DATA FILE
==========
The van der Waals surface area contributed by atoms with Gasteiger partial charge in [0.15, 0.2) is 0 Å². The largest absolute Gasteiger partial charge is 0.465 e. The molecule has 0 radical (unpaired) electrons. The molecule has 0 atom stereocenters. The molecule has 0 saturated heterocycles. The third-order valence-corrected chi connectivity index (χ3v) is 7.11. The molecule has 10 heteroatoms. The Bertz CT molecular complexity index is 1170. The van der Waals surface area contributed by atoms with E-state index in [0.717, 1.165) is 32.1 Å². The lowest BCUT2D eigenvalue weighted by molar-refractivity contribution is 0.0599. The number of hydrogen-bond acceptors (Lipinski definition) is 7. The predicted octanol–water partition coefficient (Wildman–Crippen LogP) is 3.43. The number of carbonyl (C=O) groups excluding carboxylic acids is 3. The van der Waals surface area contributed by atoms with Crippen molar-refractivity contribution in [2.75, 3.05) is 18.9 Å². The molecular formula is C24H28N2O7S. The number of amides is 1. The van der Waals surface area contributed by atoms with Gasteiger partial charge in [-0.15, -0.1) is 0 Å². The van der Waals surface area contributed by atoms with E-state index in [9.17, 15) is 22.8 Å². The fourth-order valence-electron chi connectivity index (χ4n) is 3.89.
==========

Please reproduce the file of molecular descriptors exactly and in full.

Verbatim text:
The van der Waals surface area contributed by atoms with Gasteiger partial charge in [0.15, 0.2) is 0 Å². The largest absolute Gasteiger partial charge is 0.465 e. The molecule has 0 radical (unpaired) electrons. The molecule has 0 atom stereocenters. The molecule has 0 saturated heterocycles. The third-order valence-corrected chi connectivity index (χ3v) is 7.11. The molecule has 10 heteroatoms. The Bertz CT molecular complexity index is 1170. The van der Waals surface area contributed by atoms with E-state index in [0.717, 1.165) is 32.1 Å². The lowest BCUT2D eigenvalue weighted by molar-refractivity contribution is 0.0599. The number of hydrogen-bond acceptors (Lipinski definition) is 7. The predicted octanol–water partition coefficient (Wildman–Crippen LogP) is 3.43. The number of carbonyl (C=O) groups excluding carboxylic acids is 3. The van der Waals surface area contributed by atoms with Crippen molar-refractivity contribution in [2.75, 3.05) is 18.9 Å². The molecular formula is C24H28N2O7S. The number of amides is 1. The van der Waals surface area contributed by atoms with Gasteiger partial charge in [-0.15, -0.1) is 0 Å². The van der Waals surface area contributed by atoms with E-state index in [9.17, 15) is 22.8 Å². The fourth-order valence-electron chi connectivity index (χ4n) is 3.89.